CASCADE Scientist speaks at Sonoma State University (VIDEO)

Michael Wehner spoke at Sonoma State University as part of its long running seminar series entitled “What Physicists do?”


Watch the hour and 15 minute presentation at this link

In the news: A Climate Paradox: Rising Temperatures to Bring More Droughts and Floods

Interview by Climate Nexus of CASCADE scientist Michael Wehner about the 2017 California storms on the National Geographic web pages.

Simulations Confirm Observations of 2015 India/Pakistan Heat Waves

The press release about our recent paper in the BAMS report (both CASCADE and EASM projects) quantifying the human influence on last year’s deadly heatwaves in Pakistan and India.

The report (and our 2 papers) can be downloaded from here:

The principle finding is that the human influence on these events are very large when considering the heat index, a bicubic function of temperature and relative humidity that is associated with human health and discomfort. The human influence is still there but lower when considering only temperature.


Some of the press coverage in India (all more or less the same as the PR)


Here are scatter plots of temperature and humidity for the two events to make this post less boring. The histograms show the change in distribution between the actual and counterfactual simulations of heat index.


New paper on role of attribution research in climate policy

The cover article on October 2016’s issue of Nature Climate Change discusses the possible roles of attribution research in future developments in international climate policy, and the degree to which these possible roles can be reconciled with the need for various types of justice.  CASCADE’s Dáithí Stone is a co-author.

CASCADE’s climate scientist Daithi Stone quoted in Scientific American

CASCADE’s climate scientist Daithi Stone was quoted in a recent Scientific American article about extreme event attribution.


Radio interview about 2015/6 Indian heat waves

CASCADE’s Michael Wehner on radio ecoshock (starts at 29:04)


Or click on this direct link to the audio

Performance of CAM5.1 simulations over West Africa and Southern Africa has an article today about some analysis of data produced by CASCADE.  As part of his doctoral thesis at the University of Cape Town, South Africa, Kamoru Lawal (now at the Nigerian Meteorological Agency) examined how CAM5.1 climate simulations performed under the CASCADE project manage to reproduce the major seasonal weather systems affecting West Africa and Southern Africa.  Results revealed some rather fundamental differences in the nature of predictability over both regions.  For instance, while averaging across a large number of simulations substantially improves the skill of predicting seasonal rainfall over Southern Africa, it provides little improvement over West Africa, even though the model’s skill is similar over both regions.

Benefits of mitigation for future heat extremes under RCP4.5 compared to RCP8.5

LBNL and NCAR did a joint press release on a recent paper about heat waves. The PR went fairly viral with over 800 reposts as best I can tell. Some with interesting comments… (My favorite being that Diana Ross told us all about heat waves in the 1960s. MFW.)

Click this link for the original LBNL press release:


Here is an alternative summary:

In a recent paper in the journal Climatic Change, DOE BER RGCM funded researchers Claudia Tebaldi (NCAR) and Michael Wehner (LBNL) analyzed the effects of significant reductions in future greenhouse gas emissions on short-term extreme hot and cold events. Tebaldi and Wehner applied Generalized Extreme Value (GEV) analysis techniques to the output from the large ensemble projections of the Community Earth System Model to estimate 20-year return values of daily and 3 day average maximum and minimum temperatures over the course of this century under future high (RCP8.5) and low (RCP4.5) emissions scenarios. They found that about 95% of land regions would see reductions of 1°C or more in these measures of very extreme temperatures by reducing the future increase in global mean temperature from 3.3 to 1.9oC, and 50% or more of the land areas would benefit by at least 2°C. 6% of the land area would benefit by 3°C or more in projected extreme minimum temperatures and 13% would benefit by this amount for extreme maximum temperature. The future frequency of current extremes is also greatly reduced by mitigation: by the end of the century, under the high emissions pathway more than half the land area experiences the current 20-year events every year while only between about 10 and 25% of the area is affected by such severe changes in the reduced emission scenario.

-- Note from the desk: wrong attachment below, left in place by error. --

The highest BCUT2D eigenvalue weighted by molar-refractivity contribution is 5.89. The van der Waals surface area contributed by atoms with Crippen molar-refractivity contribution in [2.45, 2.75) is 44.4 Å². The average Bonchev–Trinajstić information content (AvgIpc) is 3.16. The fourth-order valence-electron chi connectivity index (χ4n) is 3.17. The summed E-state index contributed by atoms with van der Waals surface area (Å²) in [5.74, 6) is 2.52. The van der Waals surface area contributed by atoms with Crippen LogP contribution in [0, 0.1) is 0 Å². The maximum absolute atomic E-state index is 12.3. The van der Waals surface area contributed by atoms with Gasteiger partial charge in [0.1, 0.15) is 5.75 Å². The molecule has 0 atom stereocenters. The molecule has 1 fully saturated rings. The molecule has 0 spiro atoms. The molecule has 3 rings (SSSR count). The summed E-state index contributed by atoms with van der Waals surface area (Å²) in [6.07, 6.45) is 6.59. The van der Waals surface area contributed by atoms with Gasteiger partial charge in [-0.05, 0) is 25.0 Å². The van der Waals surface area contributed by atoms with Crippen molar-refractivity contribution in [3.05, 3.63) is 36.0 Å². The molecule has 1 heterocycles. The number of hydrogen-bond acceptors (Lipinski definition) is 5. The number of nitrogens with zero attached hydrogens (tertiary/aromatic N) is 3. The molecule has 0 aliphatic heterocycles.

This work is joint between two larger efforts, Benefits of Reduced Anthropogenic Climate change at NCAR, which explore a wide range of such benefits and Calibrated and Systematic Characterization, Attribution and Detection of Extremes at LBNL, which is focused on extreme weather in a changing climate. See and other papers being published in the same special issue of Climatic Change.

Citation: Claudia Tebaldi and Michael Wehner (2016) Benefits of mitigation for future heat extremes under RCP4.5 compared to RCP8.5. Early online release Climatic Change. DOI:10.​1007/​s10584-016-1605-5


The difference in 20 year return values of annual maximum daily maximum temperature at the end of this century between a no policy scenario (RCP8.5) and a significant mitigation scenario (RCP4.5).


Video testimony of CASCADE scientists Daíthí Stone and Michael Wehner

Video highlights of Daíthí Stone and Michael Wehner at the National Academies of Sciences’ panel on “Extreme Weather Events and Climate Change Attribution”  on October 22, 2012.

Wehner quoted in New Scientist about the winter UK floods

CASCADE’s Michael Wehner was recently quoted in a New Scientist article about the recent UK floods. See this link: